Xcskiing 2022 – a list of woes goes long

Do you like understatements? Here’s one:

The times ain’t easy for the international cross country skiing.

If you read this, you most likely have your own reasons to think so. Nonetheless, let us list them:

The bosses of the most powerful national ski associations are in open revolt against the FIS boss Johan Eliasch and his radical reforms.

The World Cup 22/ 23 schedule is a very illustration of the word ” lopsided”:

4 out of 15 competition venues are located in Norway – while one of the most important markets , Germany, hosts only one. There are zero races in the Central Europe ( Poland, Czechia, Austria, East Germany etc.) and there are zero races outside of Europe in general.

Neither are the things shiny when it comes to star players.

Klaebo refuses to sign a contract with the federation 5 weeks after the deadline and plans to train separately for much of the prep-season. Dalqvist, Karlsson and Svahn are going a step further and are formally withdfrom themselves from Team Sweden till the World Cup team selection races ( after which they would, presumably, rejoin).

Perhaps, most tellingly, Slovenia’s best skier switches to biathlon right ahead of the World Championships held at home, in Planica. Where tens of thousands of fans shall attend the ski jumping, while the cross country skiing would be seen, alas, as a mildly annoying sideshow, with or without Ms.Lampic participating.

And then there is an ” 800-pound gorilla in the room ” issue – Russia out. In every sense. It’s going to be nay impossible to imagine the competitions without Bolshunov, Nepryaeva and the rest of the ” Red Machine”. Perhaps more importantly, the millions and millions in revenue, lost through non-sell of commercial rights to the world’s most xcski-watching nation would hurt dearly.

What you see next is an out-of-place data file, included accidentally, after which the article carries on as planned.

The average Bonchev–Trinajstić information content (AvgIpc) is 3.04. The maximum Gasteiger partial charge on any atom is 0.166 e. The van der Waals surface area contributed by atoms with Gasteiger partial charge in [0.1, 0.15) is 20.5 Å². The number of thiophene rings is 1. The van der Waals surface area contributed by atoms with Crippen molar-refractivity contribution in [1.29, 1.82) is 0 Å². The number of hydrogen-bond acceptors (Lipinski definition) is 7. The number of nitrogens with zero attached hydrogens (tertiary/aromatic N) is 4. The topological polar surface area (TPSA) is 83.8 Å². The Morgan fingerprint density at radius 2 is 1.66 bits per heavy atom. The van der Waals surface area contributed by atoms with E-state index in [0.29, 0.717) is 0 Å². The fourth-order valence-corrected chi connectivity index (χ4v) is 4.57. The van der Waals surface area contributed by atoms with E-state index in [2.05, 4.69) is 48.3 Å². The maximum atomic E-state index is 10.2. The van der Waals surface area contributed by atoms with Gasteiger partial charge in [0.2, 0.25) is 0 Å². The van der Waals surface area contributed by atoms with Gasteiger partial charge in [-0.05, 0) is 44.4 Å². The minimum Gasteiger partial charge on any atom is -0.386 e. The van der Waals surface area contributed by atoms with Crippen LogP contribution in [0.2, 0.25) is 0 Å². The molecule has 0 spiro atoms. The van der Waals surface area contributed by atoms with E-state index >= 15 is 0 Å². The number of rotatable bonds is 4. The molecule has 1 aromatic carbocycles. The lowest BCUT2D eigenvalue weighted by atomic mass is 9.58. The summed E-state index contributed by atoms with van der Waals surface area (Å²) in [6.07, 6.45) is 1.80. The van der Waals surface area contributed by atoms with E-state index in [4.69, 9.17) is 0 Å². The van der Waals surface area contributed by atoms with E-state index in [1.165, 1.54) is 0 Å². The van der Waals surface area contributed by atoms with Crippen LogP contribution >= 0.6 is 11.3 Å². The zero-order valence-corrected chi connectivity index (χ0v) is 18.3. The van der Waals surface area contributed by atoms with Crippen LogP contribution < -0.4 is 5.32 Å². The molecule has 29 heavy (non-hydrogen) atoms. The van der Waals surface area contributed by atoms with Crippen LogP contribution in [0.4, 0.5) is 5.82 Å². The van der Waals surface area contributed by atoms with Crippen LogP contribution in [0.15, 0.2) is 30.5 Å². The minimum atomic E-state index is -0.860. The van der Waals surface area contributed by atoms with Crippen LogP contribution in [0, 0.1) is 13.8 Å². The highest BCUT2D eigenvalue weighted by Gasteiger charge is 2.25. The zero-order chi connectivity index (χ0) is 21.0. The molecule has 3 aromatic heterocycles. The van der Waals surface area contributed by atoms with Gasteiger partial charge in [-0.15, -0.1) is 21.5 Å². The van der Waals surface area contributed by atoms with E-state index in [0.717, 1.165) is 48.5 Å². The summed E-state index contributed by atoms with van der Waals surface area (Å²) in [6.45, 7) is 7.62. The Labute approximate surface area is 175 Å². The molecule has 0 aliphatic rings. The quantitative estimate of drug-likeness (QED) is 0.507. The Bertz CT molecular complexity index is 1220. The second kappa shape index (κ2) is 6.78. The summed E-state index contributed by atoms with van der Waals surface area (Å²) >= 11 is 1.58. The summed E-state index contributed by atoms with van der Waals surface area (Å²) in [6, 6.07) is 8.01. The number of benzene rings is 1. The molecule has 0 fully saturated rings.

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In Norway a bizarre experiment of spreading xcski-watching over 4 different television channels ( 5 if you include subscription-only) led to a drastic drop in viewership.

Compare all that to the slick-rolling machine called
“International biathlon”: traditional locations in the most important markets ( or close by), clear rules and double the prize money for the best athletes.

Solutions for the cross-country skiing? Well, it seems Mr. Eliasch who wants to radically reform the FIS and make it work along the lines of the IBU and Formula One, got the point. Clearly, his reforms are about those true money-making sports , Alpine and ski jumping, first and foremost, but the xcskiing would benefit from them too. The clear focus on money-making, commercializing the sport instead of some vague joie de vivre that currently seems to be the slogan of the international xcskiing, is the only way forward.
The promotion of the events would have to be emphasised, top stars shall be given additional marketing responsibilities in exchange for a share of revenues, media should be gradually guided to report not only on races themselves but on news around the sport and its stars – as in Norway, where top athletes are carefully groomed to be on TV and online at least once a week, always with different angle and as a part of a different TV/ online show.

There is no other choice. With dwindling revenues and disappearing interest of general public, the cross-country skiing is slowly but surely drifting towards the position the Nordic combined currently occupies – very, very niche sport practiced on top level only in two or three countries and near zero exposure. That would be a sad fate indeed.

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P.S. The ATP has just announced a launch of ‘OneVision’, the plan of making pro-tennis more attractive to audiences and more profitable. Through ” leveraging scalable growth opportunities in media, data, content and tech.” . Something to learn, xcskiing!

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